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Splitting a PRI into multiple BRIs


I know i can split a PRI in a various ways, what i would like to know is how can i split the PRI and then push the groups to specific BRI ports.

e.g. i have a PRI with 20 lines, i would like to separate it into 4 BRIs and the rest, could i add two vic-bri cards and send those PRI groups/channels to the physical BRI ports so that a customer could plug their stuff in to the ports and then use the rest as normal

I imagine it is something like ds0-groups or trunk-groups but then how can i assign it to a bri, would i use something like a voice-port command etc.?




Re: Splitting a PRI into multiple BRIs

I believe the following application note on will be of interest to you -

The technique is called TDM backplane switching.

Super Bronze

Re: Splitting a PRI into multiple BRIs

A word of warning - I used this setup successfully for a customer a year or two back, but we recently used it again and had some problems...

TAC are now telling us that it isn't a 'supported configuration' despite us pointing out the tech note referenced by pacameron...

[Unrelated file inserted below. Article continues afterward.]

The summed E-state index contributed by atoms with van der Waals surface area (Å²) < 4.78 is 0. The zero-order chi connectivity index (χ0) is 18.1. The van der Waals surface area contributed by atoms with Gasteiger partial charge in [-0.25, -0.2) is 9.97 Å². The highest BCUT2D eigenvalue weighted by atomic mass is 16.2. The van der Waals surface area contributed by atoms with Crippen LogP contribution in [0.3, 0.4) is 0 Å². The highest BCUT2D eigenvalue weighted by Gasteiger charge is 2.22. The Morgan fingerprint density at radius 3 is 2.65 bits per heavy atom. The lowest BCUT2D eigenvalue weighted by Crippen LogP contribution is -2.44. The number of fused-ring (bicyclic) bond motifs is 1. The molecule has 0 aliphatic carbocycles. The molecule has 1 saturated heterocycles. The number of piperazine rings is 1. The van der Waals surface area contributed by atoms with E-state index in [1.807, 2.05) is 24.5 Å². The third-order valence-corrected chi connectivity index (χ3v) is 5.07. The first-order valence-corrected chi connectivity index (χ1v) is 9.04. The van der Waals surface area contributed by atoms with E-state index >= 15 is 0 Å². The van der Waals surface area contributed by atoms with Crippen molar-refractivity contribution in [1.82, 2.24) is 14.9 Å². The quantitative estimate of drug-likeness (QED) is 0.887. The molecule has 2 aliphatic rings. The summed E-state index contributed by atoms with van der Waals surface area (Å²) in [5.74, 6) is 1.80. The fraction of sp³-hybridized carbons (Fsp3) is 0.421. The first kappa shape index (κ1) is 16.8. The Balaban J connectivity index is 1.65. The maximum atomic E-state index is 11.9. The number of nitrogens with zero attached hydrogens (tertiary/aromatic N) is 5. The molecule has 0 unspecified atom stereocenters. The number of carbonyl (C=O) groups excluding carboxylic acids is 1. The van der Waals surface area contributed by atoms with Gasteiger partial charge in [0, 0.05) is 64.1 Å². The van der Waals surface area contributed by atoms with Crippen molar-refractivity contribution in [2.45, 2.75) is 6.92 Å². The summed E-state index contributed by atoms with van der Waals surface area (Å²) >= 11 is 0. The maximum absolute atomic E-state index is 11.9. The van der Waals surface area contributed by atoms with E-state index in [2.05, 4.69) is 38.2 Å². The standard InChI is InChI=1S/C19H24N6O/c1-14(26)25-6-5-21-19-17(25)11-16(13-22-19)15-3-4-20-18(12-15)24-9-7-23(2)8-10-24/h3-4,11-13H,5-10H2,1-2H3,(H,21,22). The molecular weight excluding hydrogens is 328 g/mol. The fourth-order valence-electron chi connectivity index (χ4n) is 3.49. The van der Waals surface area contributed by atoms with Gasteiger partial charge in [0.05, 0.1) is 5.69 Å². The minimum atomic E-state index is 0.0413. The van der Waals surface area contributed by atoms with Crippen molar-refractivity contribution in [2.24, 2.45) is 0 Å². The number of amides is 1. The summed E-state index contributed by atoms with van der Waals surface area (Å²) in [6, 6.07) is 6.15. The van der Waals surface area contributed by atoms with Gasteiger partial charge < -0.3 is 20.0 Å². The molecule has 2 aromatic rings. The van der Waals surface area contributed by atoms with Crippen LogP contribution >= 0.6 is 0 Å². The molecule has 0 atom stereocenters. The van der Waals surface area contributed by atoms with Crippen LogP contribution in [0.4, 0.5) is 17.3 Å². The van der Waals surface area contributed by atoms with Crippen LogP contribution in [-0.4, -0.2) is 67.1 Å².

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Aaron Please remember to rate helpful posts to identify useful responses, and mark 'Answered' if appropriate!
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Re: Splitting a PRI into multiple BRIs

Hi Aaron,

Most likely in the most recent installation you are encountering some software bug, unfortunately these are always frequent with cisco.

The TAC claim about this not being a supported configuration is not acceptable. If TAC does not want to deal with this type of configuration, they should take the issue up with marketing and retire or correct the user documentation.

I had worked at cisco and this type of issue were taken seriously, when something didn't worked right, and is very reasonable to expect them to work exactly because the machine is designed to (beside it has worked before), then everyone is expected to contribute to help and not quickly dismiss new applications or technologies.

This can mean that your case need full blown escalation and be brought to engineering for reproduction and study. Cisco has done than in the past and continues to do that again, it is just a matter of involving the right people.

I know it can be a long, painful and frustrating process, but it is worth to do.

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